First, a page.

Spotlight on Education
Published: 05:47 p.m., Friday, October 1, 2010
I feel as if this large spotlight has been strung in the sky illuminating the education system in the United States.
It seems everywhere one turns there is a news article, a movie review, a talk show, a morning news program, a press conference and then there's Oprah all talking about education.
All of a sudden Mark Zuckerberg, the son of a dentist from Westchester County, a Harvard dropout, the founder and CEO of Facebook, considered to be the type of personality that would never use social networking, is chatting it up with Oprah Winfrey, Newark Mayor Cory Booker and New Jersey Governor Chris Christie as Zuckerberg announces a $100 million matching grant for the Newark Public Schools System. The announcement came weeks after New Jersey lost an opportunity for a reported $400 million federal grant for what some report was a clerical error.
Zuckerberg announced his challenge grant on the day the movie, "The Social Network," was released.
The film is a fictional account of Facebook's founding. That movie is garnering headlines along with a documentary, "Waiting For Superman," which focuses on one man's quest to improve the public schools in Harlem.
Add to the mix, NBC's "Education Nation," programming this week, which is continuing the dialogue about the state of education in this country today and New York City Mayor Michael Bloomberg's four-pronged educational plan to improve his city's public schools.
There's even a new reality show, "Teach" beginning this evening on A& E that chronicles actor Tony Danza's one year teaching English in a Philadelphia high school.
As an adjunct professor at a community college, the mother of three adult children (and their spouses) who all have earned graduate degrees and now keep up a continual dialogue about learning with their own children, I've been following these very exciting announcements.
Bloomberg announced that the City of New York and IBM have partnered to create a high school for students in grades 9 through 14, so by the time they graduate they will have earned an associate's degree and a guaranteed job waiting for them at IBM.
In addition, the mayor plans to work toward additional public and private partnerships, improve classroom technology and build 100 new small schools and 100 charter schools over the next three years. He also wants to address the tenure issue and eliminate the guaranteed job security and also change the layoff policy in which the newest teacher is the first to go.
Incidentally, the Zuckerberg challenge grant comes with a few strings including the fact that Mayor Booker must continue to be mayor to oversee how the money is spent and reportedly Zuckerberg will have a say in the implementation.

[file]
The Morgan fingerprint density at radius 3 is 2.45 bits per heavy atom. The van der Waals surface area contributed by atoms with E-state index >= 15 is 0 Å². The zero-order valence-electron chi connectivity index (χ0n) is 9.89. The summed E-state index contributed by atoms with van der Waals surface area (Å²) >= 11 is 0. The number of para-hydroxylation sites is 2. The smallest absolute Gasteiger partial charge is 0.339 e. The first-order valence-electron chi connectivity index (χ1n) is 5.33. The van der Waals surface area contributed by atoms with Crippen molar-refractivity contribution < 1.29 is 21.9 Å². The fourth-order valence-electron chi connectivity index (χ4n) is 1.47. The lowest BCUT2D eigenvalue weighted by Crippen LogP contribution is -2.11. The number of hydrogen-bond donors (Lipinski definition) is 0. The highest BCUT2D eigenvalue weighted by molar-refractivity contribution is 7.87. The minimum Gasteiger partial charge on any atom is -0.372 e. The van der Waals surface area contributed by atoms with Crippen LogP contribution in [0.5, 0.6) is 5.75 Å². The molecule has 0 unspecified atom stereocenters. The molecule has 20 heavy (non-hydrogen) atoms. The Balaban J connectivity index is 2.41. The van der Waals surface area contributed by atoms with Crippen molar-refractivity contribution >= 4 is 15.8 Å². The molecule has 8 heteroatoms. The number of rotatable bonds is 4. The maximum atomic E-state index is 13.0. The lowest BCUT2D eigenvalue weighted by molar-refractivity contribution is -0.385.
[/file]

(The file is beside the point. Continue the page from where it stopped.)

Of all the recent news about grants and education plans, what really got my attention this week was listening to Tony Danza plugging his reality show, but at the same time, making some astute comments about education and his experience as a teacher. He noted that there's been so much emphasis on the teachers; he reminds people that we live in a "crazy culture" and that "parents have to be involved."
Following Oprah's show announcing Zuckerberg's challenge grant and talks about how school systems must get rid of the bad teachers and reward the good teachers, Oprah received a number of calls criticizing the program's focus on teachers with no mention of the responsibility parents play in their children's education.
And as, Danza noted, one cannot discount the culture and its influences on young people today.
Children attend school one third of their day; the rest is spent out in the community or at home, the responsibility of their parents. Consider the influences: drugs, alcohol, sex, television, peer pressure, unsupervised hours, divorce, financial pressures, etc.
Educating a child takes a partnership among the parents, educators, the business community, religious organizations and the community at-large. None is to be discounted, especially the role of parents, which is a 24-7 responsibility.
It is exciting to learn about the new directions, plans and goals that these urban school systems, such as Newark and New York, are taking. Smaller schools, longer school days, extending school curriculum through the earning of an associate's degree with a guaranteed job after graduation is exciting. Not only does such a plan encourage students to continue their education after high school, but also
addresses the financial burdens that come with attending graduate school.
This semester with my own experience teaching at a community college, I have noticed that the majority of my students represent the traditional student who just graduated high school and who would normally have gone onto to a four-year college or university, which most likely would have included room and board, Instead, with the economy and the financial pressures many households are facing, these students and their parents see the financial benefits in earning an associate's degree and then, if the student chooses, go on to a four-year college. Such a plan saves the family money and also gives the student opportunity to experience higher education without a full financial commitment.
While this country has lacked behind in educating its youth and fails badly when it comes to comparisons with the educational accomplishments of other countries, it is good news to see the attention public education is getting. But, let's keep in mind, educating a child begins at birth. Or, as this week's Time magazine notes, there are many factors that begin in the womb.
Rita Papazian is a freelance writer who has covered Norwalk extensively. She can be reached at